They took a camera to a remote area in Greenland and ended up capturing the LARGEST glacial calving ever filmed.
As divided as the world is regarding the theory of global warming and its accuracy or not, climate change has been affirmed in many ways. From arctic wildlife dying off to massive earthquakes and tsunamis taking place, evidence of a world increasing in temperature is available for review… but are humans to blame for the shift?
Science would deem so: Since the industrial revolution began in 1750, human beings have pumped 40% more CO2 and other heat-trapping gases into the atmosphere. In effect, gases in the Earth’s own atmosphere – like water vapor (H2), carbon dioxide (CO2), and methane (CH4) which absorb energy to slow or prevent the loss of heat to space – are retaining more heat than before, and in effect contributing to a hotter planet. This (in simple explanation) is the “greenhouse effect”.
One effect of a hotter world means that glaciers and ice caps are breaking off and melting into the ocean. And for the first time in history, a recording of the largest glacier doing just this was recorded:
Shot on May 28, 2008, Adam LeWinter and Director Jeff Orlowki caught a historic breakup at the Ilulissat Glacier in Western Greenland. The entire calving event lasted for 75 minutes, and over that period of time the glacier retreated a full mile across a calving face three miles wide. Nothing like this has ever been recorded on camera to date.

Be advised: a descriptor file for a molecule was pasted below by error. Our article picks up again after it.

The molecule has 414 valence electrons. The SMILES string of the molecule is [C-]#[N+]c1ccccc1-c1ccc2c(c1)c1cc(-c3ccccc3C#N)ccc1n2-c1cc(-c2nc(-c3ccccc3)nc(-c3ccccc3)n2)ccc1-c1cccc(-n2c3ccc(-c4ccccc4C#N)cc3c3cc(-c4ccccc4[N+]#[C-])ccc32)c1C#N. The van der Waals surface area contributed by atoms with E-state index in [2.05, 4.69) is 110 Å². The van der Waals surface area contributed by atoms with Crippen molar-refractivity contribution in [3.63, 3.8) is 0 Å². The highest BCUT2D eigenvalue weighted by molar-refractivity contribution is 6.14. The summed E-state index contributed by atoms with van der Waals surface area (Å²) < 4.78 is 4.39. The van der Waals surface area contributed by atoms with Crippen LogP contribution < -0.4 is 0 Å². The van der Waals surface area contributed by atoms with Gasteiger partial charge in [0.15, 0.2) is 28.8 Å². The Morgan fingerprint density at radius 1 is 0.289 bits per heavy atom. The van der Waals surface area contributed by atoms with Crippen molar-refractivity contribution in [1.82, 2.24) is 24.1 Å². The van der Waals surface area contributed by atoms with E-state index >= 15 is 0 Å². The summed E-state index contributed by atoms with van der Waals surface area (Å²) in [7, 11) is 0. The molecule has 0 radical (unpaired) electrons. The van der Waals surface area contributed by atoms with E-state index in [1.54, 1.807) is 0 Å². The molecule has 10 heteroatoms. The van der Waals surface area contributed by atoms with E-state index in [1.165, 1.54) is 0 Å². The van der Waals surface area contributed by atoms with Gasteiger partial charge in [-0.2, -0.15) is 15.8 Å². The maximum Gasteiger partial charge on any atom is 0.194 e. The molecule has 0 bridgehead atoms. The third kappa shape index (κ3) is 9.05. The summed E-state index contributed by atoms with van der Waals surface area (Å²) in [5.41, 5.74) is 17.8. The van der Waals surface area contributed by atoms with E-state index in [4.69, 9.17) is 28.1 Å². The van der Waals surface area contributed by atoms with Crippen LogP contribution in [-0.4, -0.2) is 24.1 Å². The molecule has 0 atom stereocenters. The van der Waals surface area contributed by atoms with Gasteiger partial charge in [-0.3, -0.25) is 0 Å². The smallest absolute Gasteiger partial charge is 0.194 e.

If process of this video does not leave your mouth gaping in shock, then likely no other protest from nature will.
Whether the theory of global warming is legitimate or not is not really the concern, the lack of awareness and refusal to change unsustainable habits is. Every person has the opportunity to participate in positive or negative change every day, and it is for this reason that the individual must be educated and inspired to participate in intelligent, co-creative development.
There are simple ways everyone, everyday, can reduce their carbon footprint and help slow climate change. In effect, a more positive world outlook may result, as our actions today shape our future tomorrow and the world for generations to come.